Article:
Economy[edit]

Wamena market

Wamena claims a broader variety of fresh fruits and vegetables than other regions in Papua. On early June 6, 2013, a modern market was built in the town center to allow traditional farmers to sell their harvests at a proper price.[12]

Wamena airport[edit]

Wamena Airport

The only airport in the region that can accommodate the Indonesian Military (TNI)s Hercules airplanes was razed by fire on September 26, 2011; all buildings including the departure and arrival terminals were engulfed by fire.[13]

Health[edit]

The largely Melanesian town is densely settled and has extreme rates of HIV infection, with a claim of 5,100 cases recorded by Antara News.[14]

16 June 2015, Jayawijaya regional secretary Yohanis Walilo rectified the total HIV cases to 4,521 HIV cases.[15]

Climate[edit]

Wamena features a tropical rainforest climate (Köppen Af), albeit a much cooler version due to its high altitude.

Climate data for Wamena
Month Jan Feb Mar Apr May Jun Jul Aug Sep Oct Nov Dec Year
Average high °C (°F) 25.1
(77.2)
24.9
(76.8)
24.8
(76.6)
24.8
(76.6)
24.0
(75.2)
23.3
(73.9)
23.4
(74.1)
23.4
(74.1)
24.1
(75.4)
24.9
(76.8)
25.2
(77.4)
25.1
(77.2)
25.2
(77.4)
Average low °C (°F) 13.6
(56.5)
13.7
(56.7)
13.9
(57.0)
13.9
(57.0)
13.8
(56.8)
13.6
(56.5)
13.2
(55.8)
13.0
(55.4)
12.9
(55.2)
13.0
(55.4)
13.1
(55.6)
13.9
(57.0)
12.9
(55.2)
Average rainfall mm (inches) 201
(7.9)
224
(8.8)
223
(8.8)
198
(7.8)
160
(6.3)
132
(5.2)
134
(5.3)
152
(6.0)
153
(6.0)
161
(6.3)
138
(5.4)
189
(7.4)
2,065
(81.3)
Source: precipitation [16]

References[edit]

  1. ^ Biro Pusat Statistik, Jakarta, 2011.
  2. ^ Martin Gostelow, James Hardy (2002). This Way, Indonesia. Hunter Publishing. p.48. ISBN 2-8845-2096-1
  3. ^ "West Papua: Police, Military involved in Papua Abuses". The Jakarta Post. Unrepresented Nations and Peoples Organization. 9 August 2004. Retrieved 23 November 2019.
  4. ^ "Komnas HAM Temukan Pelanggaran HAM Berat di Papua". Tempo (in Indonesian). 2 September 2004. Retrieved 23 November 2019.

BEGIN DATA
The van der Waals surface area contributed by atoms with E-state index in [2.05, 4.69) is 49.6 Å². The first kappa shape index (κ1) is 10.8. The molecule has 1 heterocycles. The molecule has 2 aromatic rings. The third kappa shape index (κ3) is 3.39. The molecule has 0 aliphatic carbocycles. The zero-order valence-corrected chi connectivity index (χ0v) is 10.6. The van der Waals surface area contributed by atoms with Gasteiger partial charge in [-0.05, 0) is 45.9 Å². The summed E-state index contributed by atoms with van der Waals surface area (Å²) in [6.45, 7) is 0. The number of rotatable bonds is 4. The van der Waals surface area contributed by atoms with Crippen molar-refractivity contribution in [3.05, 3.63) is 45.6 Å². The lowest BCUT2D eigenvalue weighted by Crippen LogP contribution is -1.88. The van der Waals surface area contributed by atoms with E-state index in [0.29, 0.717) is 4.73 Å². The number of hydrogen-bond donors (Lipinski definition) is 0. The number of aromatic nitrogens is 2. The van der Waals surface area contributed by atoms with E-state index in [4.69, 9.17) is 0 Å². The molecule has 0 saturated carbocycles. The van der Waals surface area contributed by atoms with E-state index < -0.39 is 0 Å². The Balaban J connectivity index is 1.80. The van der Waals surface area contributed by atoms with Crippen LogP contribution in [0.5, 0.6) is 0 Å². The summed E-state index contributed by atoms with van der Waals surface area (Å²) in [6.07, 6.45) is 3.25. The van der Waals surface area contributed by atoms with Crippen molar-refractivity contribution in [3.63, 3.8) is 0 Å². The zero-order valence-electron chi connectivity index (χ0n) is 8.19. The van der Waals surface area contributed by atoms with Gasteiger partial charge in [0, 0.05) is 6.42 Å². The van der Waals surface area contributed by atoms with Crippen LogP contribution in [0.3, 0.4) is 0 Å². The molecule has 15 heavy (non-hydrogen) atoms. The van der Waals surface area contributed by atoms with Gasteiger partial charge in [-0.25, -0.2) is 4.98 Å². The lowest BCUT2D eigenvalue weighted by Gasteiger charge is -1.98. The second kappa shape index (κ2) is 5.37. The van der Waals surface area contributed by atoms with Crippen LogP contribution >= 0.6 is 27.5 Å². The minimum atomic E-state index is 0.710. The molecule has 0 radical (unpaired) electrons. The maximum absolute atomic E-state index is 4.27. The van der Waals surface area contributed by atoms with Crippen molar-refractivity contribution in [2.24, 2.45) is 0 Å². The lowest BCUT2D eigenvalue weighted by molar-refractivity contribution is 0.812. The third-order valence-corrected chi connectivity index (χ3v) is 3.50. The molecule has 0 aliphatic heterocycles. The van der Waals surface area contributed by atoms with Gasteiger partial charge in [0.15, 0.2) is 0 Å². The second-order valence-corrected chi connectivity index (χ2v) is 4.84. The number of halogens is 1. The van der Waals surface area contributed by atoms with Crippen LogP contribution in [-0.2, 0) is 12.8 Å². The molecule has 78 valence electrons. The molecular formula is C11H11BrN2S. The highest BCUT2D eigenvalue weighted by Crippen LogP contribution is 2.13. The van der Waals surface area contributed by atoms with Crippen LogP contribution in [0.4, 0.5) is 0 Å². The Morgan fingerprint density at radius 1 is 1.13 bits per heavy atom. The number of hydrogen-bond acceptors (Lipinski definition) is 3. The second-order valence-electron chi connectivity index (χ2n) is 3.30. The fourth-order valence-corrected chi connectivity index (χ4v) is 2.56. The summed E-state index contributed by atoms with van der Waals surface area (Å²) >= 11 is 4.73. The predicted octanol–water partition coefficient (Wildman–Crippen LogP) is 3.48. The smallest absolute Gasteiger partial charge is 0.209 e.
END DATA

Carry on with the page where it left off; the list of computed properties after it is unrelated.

5. ^ "Gov't Must Address Policy Miscalculations on Papua: Report". Jakarta Globe. 8 November 2017. Retrieved 23 November 2019.
  6. ^ "Dynamics of Conflict and Displacement in Papua, Indonesia" (PDF). Refugee Studies Centre. 2006. p. 44. Retrieved 23 November 2019.
  7. ^ "16 Warga Tewas dan 65 Terluka Saat Kerusuhan Pecah di Wamena, Papua Halaman all". KOMPAS (in Indonesian). 23 September 2019. Retrieved 23 September 2019.
  8. ^ "Violent Protests in Papua Leave at Least 20 Dead". The New York Times. 23 September 2019. Archived from the original on 23 September 2019. Retrieved 23 September 2019.
  9. ^ "Rusuh Wamena, Kominfo Kembali Blokir Akses Internet di Papua". CNN Indonesia (in Indonesian). 23 September 2019. Retrieved 23 September 2019.
  10. ^ "Wamena disebut mulai pulih, sejumlah pengungsi 'enggan kembali'". BBC (in Indonesian). 8 October 2019. Retrieved 4 November 2019.
  11. ^ "Ribuan mahasiswa Papua eksodus: 'Kami pulang bukan untuk kembali'". BBC (in Indonesian). 26 September 2019. Retrieved 4 November 2019.
  12. ^ "John Wempi Wetipo Resmikan Wamena Mall". July 2, 2013.
  13. ^ "Fire razes Wamena Airport". September 26, 2011.
  14. ^ http://www.thejakartapost.com/news/2015/05/19/5100-hivaids-cases-detected-wamena.html
  15. ^ "Jayawijaya regency clarifies high HIV prevalence;from google (jakartapost wamena hiv) result 1".
  16. ^ https://en.climate-data.org/asia/indonesia/papua/wamena-kota-600468/

External links[edit]

Media related to Wamena at Wikimedia Commons